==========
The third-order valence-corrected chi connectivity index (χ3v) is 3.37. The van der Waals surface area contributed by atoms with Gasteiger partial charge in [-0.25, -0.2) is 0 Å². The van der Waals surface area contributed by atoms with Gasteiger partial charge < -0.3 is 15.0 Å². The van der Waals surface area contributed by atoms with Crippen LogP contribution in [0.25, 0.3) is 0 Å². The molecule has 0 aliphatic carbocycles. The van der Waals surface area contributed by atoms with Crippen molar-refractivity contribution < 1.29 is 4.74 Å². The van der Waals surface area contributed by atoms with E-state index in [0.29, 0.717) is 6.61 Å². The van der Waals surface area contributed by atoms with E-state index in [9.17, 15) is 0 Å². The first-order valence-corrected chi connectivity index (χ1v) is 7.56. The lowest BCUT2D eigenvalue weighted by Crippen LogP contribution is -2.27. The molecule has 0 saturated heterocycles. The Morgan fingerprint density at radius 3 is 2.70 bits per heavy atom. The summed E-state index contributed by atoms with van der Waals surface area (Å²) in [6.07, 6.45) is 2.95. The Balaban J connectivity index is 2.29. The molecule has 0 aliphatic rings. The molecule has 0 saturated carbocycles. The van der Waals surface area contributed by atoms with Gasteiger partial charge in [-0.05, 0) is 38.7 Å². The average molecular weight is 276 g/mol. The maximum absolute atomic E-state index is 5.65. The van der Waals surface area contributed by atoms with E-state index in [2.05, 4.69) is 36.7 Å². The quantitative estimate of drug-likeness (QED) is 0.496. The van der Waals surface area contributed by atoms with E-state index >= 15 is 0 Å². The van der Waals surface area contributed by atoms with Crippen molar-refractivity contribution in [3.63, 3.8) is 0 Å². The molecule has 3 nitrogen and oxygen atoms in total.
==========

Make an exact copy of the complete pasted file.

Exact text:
The third-order valence-corrected chi connectivity index (χ3v) is 3.37. The van der Waals surface area contributed by atoms with Gasteiger partial charge in [-0.25, -0.2) is 0 Å². The van der Waals surface area contributed by atoms with Gasteiger partial charge < -0.3 is 15.0 Å². The van der Waals surface area contributed by atoms with Crippen LogP contribution in [0.25, 0.3) is 0 Å². The molecule has 0 aliphatic carbocycles. The van der Waals surface area contributed by atoms with Crippen molar-refractivity contribution < 1.29 is 4.74 Å². The van der Waals surface area contributed by atoms with E-state index in [0.29, 0.717) is 6.61 Å². The van der Waals surface area contributed by atoms with E-state index in [9.17, 15) is 0 Å². The first-order valence-corrected chi connectivity index (χ1v) is 7.56. The lowest BCUT2D eigenvalue weighted by Crippen LogP contribution is -2.27. The molecule has 0 saturated heterocycles. The Morgan fingerprint density at radius 3 is 2.70 bits per heavy atom. The summed E-state index contributed by atoms with van der Waals surface area (Å²) in [6.07, 6.45) is 2.95. The Balaban J connectivity index is 2.29. The molecule has 0 aliphatic rings. The molecule has 0 saturated carbocycles. The van der Waals surface area contributed by atoms with Gasteiger partial charge in [-0.05, 0) is 38.7 Å². The average molecular weight is 276 g/mol. The maximum absolute atomic E-state index is 5.65. The van der Waals surface area contributed by atoms with E-state index in [2.05, 4.69) is 36.7 Å². The quantitative estimate of drug-likeness (QED) is 0.496. The van der Waals surface area contributed by atoms with E-state index >= 15 is 0 Å². The van der Waals surface area contributed by atoms with Crippen molar-refractivity contribution in [3.63, 3.8) is 0 Å². The molecule has 3 nitrogen and oxygen atoms in total.